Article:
Our Center developed the African Health Action Toolkit at the request of the World Health Organization (WHO) Regional Office for Africa. This Toolkit offers guidance for addressing health and development goals in local communities. It provides technical support for working together across sectors to change conditions to assure equal opportunities for health and development. The Toolkit provides questions to encourage dialogue, recommended actions, examples for different issues, and links to tools to support learning and action. As part of our Center’s work as a designated WHO Collaborating Centre for Community Health and Development, we support ongoing development and implementation of the Toolkit to help build capacity for intersectoral action.

African woman smiling, holding her young boy.

Community Tool Box Training with the Kansas City, Missouri Health Department

Public health staff and community partners are working upstream as part of Kansas City’s community health plan to address social determinants of health. We are using the Community Tool Box Curriculum during monthly workshops to prepare the workforce for collaborative action to make progress on violence prevention, structural racism, poverty, and affordable housing.

Front gates of KCMO Health Department

Examples of Past Projects

Supporting the Douglas County COVID-19 Response and Recovery

The KU Center for Community Health and Development received support from the Kansas Health Foundation to partner with Lawrence-Douglas County Public Health and the Unified Command to document the local COVID-19 response and its associated contribution to flattening the curve. A local dashboard was created, featuring more than 700 accomplishments. This initiative helped generate understanding about what it takes to respond to the current pandemic as well as prepare for future outbreaks.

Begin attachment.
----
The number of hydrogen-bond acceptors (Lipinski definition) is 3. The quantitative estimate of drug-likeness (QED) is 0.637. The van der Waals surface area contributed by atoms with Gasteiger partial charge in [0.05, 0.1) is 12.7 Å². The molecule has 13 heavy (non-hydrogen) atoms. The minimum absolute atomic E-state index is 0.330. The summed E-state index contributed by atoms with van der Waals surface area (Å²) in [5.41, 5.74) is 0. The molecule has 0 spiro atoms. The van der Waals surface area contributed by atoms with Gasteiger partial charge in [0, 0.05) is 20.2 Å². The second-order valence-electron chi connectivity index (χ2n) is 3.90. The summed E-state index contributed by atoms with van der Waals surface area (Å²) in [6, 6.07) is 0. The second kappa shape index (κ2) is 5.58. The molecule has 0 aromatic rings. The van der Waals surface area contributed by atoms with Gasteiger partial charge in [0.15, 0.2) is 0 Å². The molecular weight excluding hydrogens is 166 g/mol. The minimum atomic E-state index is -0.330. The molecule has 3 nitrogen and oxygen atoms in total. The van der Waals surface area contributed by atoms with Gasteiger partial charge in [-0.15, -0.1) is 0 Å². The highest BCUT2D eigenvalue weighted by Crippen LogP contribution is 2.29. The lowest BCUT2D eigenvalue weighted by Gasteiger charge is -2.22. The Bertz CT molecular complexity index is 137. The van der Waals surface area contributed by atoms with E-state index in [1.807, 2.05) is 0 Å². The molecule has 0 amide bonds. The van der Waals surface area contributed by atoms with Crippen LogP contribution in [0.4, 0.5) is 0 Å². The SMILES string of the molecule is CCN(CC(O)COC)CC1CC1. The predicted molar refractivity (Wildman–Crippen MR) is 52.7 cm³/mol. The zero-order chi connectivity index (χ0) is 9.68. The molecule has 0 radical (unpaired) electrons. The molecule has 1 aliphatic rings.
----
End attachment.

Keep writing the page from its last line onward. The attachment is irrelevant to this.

A sign in a garden saying "We are all in this together."

Growing Health Equity in Douglas County

With support from the Douglas County Community Foundation, staff at the KU Center for Community Health and Development partnered with Lawrence-Douglas County Public Health to create a Health Equity Report, released in 2021. The report featured data as well as stories from populations affected by health disparities in our Douglas County communities. This information will be used to guide future improvement efforts.

Montage of photos: Black Lives Matter sign, We're All in this Together, Protect Trans Youth, and several images of diverse people.

Latino Health for All

From 2009-2020, our KU Center was the lead partner for the Latino Health for All (LHFA) Coalition. LHFA was a collaborative partnership promoting healthy nutrition, physical activity, and access to health services among Latinos in Kansas City/Wyandotte County. Our KU Center led participatory evaluation and technical support for implementation.